5. Rellik, one day in 1997 it was raining like a mofo in my area and I had just picked up my old 90′ F150 from the shop after getting the transmission rebuilt. I was on my way back to work and the route I took required me to through a tunnel under one of our railroad yards here. That same tunnel, although it had several drains was notorious for flooding to some degree in heavy rains because of the hoodrats, excuse me, “minorities” always throwing their trash out from their cars into the street and the city crews [composed of other “minorities”] only rarely ever came out to open up the drains. They were always clogged with trash. I go through the tunnel and encounter about 2 inches of water. Cars were turning around and looking for an alternate route. I guess I should have also but bear in mindI was in a full-size truck and of course trucks sit up higher than cars. Just a base model, regular cab, short bed truck with manual windows and door locks, no 4WD. and only the old 4.9 L inline six engine with a newly rebuilt transmission. I made it through that 2 inches of water easily Had the water been any .deeper I would’ve turned around so I guess I was just lucky. Didn’t even kill my engine. Yeah I know what some people say about Fords but that was the best vehicle I ever owned, bar none. It help up better than any stinkin’ car I ever had. I’m looking for another old truck now to fix up and will be paying cash for one. No stinkin’ notes for me ever.

        • You are brave(heart)…just kidding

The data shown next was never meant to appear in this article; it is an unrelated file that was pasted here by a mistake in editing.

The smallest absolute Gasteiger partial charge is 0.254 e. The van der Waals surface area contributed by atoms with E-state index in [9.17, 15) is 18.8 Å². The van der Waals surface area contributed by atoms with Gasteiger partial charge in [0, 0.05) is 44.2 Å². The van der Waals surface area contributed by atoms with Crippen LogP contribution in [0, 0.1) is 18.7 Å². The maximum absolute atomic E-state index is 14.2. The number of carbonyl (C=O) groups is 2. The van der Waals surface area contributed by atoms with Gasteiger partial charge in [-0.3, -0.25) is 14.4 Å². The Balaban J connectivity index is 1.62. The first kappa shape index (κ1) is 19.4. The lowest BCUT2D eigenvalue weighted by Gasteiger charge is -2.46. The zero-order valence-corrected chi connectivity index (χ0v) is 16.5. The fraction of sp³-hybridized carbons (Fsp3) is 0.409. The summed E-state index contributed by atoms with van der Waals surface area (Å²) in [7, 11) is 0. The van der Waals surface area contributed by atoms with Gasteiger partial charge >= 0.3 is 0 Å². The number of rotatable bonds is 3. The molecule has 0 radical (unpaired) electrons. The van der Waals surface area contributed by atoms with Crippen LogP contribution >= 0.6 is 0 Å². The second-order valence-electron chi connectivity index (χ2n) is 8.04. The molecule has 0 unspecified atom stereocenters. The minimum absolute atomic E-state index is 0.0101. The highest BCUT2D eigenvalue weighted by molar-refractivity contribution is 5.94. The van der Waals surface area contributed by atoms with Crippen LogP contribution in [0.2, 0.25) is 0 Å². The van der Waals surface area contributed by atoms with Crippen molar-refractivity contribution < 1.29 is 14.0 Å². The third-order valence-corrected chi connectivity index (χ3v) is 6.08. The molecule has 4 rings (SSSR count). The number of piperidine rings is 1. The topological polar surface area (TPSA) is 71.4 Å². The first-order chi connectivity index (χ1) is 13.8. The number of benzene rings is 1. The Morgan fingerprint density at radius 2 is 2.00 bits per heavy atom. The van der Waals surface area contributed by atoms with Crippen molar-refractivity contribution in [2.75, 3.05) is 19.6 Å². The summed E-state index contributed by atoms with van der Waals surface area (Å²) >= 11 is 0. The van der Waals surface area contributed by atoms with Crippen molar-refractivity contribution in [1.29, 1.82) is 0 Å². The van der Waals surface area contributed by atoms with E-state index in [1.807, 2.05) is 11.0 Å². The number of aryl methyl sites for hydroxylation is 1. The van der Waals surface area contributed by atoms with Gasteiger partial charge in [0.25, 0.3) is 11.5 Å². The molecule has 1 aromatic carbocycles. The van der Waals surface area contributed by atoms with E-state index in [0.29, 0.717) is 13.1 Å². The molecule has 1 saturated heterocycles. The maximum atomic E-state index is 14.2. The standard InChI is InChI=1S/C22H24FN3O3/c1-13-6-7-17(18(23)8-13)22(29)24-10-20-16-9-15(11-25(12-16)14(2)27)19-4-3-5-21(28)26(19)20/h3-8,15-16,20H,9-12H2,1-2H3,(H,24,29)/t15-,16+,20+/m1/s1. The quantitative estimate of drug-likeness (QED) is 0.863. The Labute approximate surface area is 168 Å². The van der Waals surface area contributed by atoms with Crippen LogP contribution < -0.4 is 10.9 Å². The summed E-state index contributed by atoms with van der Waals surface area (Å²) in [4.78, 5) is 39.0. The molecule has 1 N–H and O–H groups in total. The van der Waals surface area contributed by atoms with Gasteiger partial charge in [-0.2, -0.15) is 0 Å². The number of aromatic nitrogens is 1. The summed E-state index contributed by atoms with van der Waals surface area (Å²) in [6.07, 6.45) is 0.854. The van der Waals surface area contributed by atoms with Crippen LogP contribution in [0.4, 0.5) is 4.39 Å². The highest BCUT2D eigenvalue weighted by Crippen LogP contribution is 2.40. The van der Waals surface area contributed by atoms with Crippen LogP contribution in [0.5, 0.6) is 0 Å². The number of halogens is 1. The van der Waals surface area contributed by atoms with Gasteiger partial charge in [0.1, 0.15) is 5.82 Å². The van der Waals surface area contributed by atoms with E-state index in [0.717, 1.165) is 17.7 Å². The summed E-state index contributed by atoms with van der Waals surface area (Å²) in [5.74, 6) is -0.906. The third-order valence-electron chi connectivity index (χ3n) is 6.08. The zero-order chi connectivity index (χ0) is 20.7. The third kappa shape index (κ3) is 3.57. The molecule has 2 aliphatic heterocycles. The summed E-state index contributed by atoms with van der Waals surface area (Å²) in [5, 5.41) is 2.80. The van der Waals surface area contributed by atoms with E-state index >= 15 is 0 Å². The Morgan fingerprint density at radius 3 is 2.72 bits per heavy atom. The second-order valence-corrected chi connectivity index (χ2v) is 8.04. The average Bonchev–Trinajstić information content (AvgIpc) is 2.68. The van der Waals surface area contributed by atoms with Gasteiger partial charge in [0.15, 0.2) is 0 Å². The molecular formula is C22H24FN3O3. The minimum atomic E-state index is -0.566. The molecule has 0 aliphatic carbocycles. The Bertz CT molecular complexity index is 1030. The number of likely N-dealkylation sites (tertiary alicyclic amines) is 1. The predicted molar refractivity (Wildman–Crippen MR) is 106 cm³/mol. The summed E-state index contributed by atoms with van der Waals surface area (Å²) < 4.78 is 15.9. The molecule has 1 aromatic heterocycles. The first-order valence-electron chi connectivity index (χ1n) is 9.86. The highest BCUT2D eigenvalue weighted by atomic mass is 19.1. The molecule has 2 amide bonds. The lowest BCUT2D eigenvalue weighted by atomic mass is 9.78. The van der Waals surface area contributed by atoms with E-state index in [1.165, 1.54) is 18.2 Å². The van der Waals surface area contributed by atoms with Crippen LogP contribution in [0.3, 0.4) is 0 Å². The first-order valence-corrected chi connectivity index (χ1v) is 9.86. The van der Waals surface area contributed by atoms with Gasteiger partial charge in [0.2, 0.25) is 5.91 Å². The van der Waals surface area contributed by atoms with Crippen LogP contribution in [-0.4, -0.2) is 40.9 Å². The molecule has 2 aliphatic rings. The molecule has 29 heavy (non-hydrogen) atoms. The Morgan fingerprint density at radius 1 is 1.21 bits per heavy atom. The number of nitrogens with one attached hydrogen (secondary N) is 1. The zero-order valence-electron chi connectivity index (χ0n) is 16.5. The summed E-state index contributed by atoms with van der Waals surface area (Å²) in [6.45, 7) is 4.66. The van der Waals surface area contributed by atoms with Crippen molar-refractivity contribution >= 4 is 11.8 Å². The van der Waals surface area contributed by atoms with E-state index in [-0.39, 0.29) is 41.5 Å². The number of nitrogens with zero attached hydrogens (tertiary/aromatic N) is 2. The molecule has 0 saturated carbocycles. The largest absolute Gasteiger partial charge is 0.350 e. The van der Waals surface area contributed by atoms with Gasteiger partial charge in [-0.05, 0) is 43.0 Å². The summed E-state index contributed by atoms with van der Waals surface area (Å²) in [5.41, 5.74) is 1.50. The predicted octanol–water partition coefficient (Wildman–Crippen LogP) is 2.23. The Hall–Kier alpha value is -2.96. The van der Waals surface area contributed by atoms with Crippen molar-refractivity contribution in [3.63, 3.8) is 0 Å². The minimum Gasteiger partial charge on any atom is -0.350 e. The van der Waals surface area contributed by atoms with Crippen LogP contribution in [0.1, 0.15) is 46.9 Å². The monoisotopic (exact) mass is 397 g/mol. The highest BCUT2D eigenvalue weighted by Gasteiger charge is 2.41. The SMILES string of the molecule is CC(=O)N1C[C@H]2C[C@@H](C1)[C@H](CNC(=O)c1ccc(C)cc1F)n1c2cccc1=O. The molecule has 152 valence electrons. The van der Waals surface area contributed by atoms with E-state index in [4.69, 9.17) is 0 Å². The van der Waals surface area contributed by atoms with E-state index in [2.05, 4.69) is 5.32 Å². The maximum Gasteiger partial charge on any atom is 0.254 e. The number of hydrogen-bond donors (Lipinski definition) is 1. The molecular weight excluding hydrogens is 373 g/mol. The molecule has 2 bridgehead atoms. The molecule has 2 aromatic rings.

• JRS, LOL that’s ok. I have learned life’s lessons over the years.

      6. There was a family with a bunch of kids killed about three years ago outside of Payson, Arizona at a local swimming hole.It made the national news. I’ve been there many times, normally it’s a beautiful safe place to swim and hike.. But there had been heavy rains up in the mountains and these city folks from Phoenix I guess just didn’t comprehend the dangers of flash flooding. A wall of mud, water,trees and debris came at them from upstream and instead of scooping up their kids and running uphill for their lives, they stood there,gawked and filmed it on their cell phones !! Cost them their lives. Around a month later I was quadding in a dry creekbed, an offshoot of the Verde downstream but close to where the family drowned. There were debris six feet up in the trees from the flash flood, and stuck in a tree was a yellow plastic Tonka truck…..somehow I just knew that it had belonged to one of those poor kids. I still get kinda choked up thinking about it, not the children’s fault that their parents were clueless morons but they died because of it. Central Arizona is wild, rugged country, you have to respect it or it will F’n kill you.

      7. Get a lifted truck, never ever stop in the water like everyone does , if you cross flowing water cross at a angle from above flow to below flow. Dont be stupid if its flowing hard dont even try it. Then again i drive a 2017 chevrolet colorado z71 diesel lifted 6 inch and i have a snorkel, i have to cross flooded creeks about every week to get home so dont follow my advice.

      8. Revenue agents, forever on the lookout for new patios and garden retaining walls, should be sent to North Korea for punishment, when telling you to build on a flood plain. It’s not an act of God, because you were micromanaging.